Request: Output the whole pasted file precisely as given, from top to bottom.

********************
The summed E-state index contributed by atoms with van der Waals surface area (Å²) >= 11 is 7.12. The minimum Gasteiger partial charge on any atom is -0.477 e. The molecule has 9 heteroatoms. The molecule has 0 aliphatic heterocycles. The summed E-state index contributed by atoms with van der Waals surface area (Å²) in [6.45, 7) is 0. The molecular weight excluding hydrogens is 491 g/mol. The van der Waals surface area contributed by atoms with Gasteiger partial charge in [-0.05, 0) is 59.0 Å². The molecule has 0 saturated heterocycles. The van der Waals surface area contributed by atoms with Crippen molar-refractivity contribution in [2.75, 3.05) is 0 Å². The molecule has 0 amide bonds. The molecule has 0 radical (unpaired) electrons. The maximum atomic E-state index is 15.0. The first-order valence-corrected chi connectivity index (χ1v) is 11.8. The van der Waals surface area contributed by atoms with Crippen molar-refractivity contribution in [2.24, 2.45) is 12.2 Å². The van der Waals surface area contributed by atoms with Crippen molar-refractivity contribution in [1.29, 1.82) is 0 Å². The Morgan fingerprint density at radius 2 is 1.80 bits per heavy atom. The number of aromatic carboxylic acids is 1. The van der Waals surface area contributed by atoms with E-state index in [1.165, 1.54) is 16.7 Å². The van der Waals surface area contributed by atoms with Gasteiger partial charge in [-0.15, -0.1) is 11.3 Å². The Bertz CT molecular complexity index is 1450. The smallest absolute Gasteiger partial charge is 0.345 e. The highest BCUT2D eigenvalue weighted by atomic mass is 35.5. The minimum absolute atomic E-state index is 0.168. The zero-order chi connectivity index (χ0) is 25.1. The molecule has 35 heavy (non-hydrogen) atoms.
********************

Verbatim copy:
The summed E-state index contributed by atoms with van der Waals surface area (Å²) >= 11 is 7.12. The minimum Gasteiger partial charge on any atom is -0.477 e. The molecule has 9 heteroatoms. The molecule has 0 aliphatic heterocycles. The summed E-state index contributed by atoms with van der Waals surface area (Å²) in [6.45, 7) is 0. The molecular weight excluding hydrogens is 491 g/mol. The van der Waals surface area contributed by atoms with Gasteiger partial charge in [-0.05, 0) is 59.0 Å². The molecule has 0 saturated heterocycles. The van der Waals surface area contributed by atoms with Crippen molar-refractivity contribution in [2.75, 3.05) is 0 Å². The molecule has 0 amide bonds. The molecule has 0 radical (unpaired) electrons. The maximum atomic E-state index is 15.0. The first-order valence-corrected chi connectivity index (χ1v) is 11.8. The van der Waals surface area contributed by atoms with Crippen molar-refractivity contribution in [2.24, 2.45) is 12.2 Å². The van der Waals surface area contributed by atoms with Crippen molar-refractivity contribution in [1.29, 1.82) is 0 Å². The Morgan fingerprint density at radius 2 is 1.80 bits per heavy atom. The number of aromatic carboxylic acids is 1. The van der Waals surface area contributed by atoms with E-state index in [1.165, 1.54) is 16.7 Å². The van der Waals surface area contributed by atoms with Gasteiger partial charge in [-0.15, -0.1) is 11.3 Å². The Bertz CT molecular complexity index is 1450. The smallest absolute Gasteiger partial charge is 0.345 e. The highest BCUT2D eigenvalue weighted by atomic mass is 35.5. The minimum absolute atomic E-state index is 0.168. The zero-order chi connectivity index (χ0) is 25.1. The molecule has 35 heavy (non-hydrogen) atoms.